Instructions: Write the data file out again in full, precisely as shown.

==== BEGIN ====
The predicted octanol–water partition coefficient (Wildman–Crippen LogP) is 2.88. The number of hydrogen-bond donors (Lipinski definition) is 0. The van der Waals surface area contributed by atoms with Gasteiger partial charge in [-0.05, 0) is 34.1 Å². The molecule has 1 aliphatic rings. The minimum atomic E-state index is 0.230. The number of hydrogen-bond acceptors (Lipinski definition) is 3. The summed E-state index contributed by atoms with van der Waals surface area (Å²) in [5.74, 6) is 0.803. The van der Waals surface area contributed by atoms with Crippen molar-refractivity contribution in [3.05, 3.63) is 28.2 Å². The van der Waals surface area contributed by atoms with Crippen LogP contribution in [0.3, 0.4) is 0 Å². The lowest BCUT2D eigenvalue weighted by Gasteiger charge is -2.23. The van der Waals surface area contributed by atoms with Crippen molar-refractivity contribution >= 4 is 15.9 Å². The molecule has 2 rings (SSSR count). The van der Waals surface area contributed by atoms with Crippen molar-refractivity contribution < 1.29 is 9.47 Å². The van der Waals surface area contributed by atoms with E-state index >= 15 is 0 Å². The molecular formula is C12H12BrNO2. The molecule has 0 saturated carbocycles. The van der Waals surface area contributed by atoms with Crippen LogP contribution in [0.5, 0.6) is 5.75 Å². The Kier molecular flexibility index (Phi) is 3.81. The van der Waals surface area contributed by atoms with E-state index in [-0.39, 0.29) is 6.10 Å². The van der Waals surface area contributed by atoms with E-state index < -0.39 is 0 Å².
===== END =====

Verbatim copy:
The predicted octanol–water partition coefficient (Wildman–Crippen LogP) is 2.88. The number of hydrogen-bond donors (Lipinski definition) is 0. The van der Waals surface area contributed by atoms with Gasteiger partial charge in [-0.05, 0) is 34.1 Å². The molecule has 1 aliphatic rings. The minimum atomic E-state index is 0.230. The number of hydrogen-bond acceptors (Lipinski definition) is 3. The summed E-state index contributed by atoms with van der Waals surface area (Å²) in [5.74, 6) is 0.803. The van der Waals surface area contributed by atoms with Crippen molar-refractivity contribution in [3.05, 3.63) is 28.2 Å². The van der Waals surface area contributed by atoms with Crippen LogP contribution in [0.3, 0.4) is 0 Å². The lowest BCUT2D eigenvalue weighted by Gasteiger charge is -2.23. The van der Waals surface area contributed by atoms with Crippen molar-refractivity contribution >= 4 is 15.9 Å². The molecule has 2 rings (SSSR count). The van der Waals surface area contributed by atoms with Crippen molar-refractivity contribution < 1.29 is 9.47 Å². The van der Waals surface area contributed by atoms with E-state index >= 15 is 0 Å². The molecular formula is C12H12BrNO2. The molecule has 0 saturated carbocycles. The van der Waals surface area contributed by atoms with Crippen LogP contribution in [0.5, 0.6) is 5.75 Å². The Kier molecular flexibility index (Phi) is 3.81. The van der Waals surface area contributed by atoms with E-state index in [-0.39, 0.29) is 6.10 Å². The van der Waals surface area contributed by atoms with E-state index < -0.39 is 0 Å².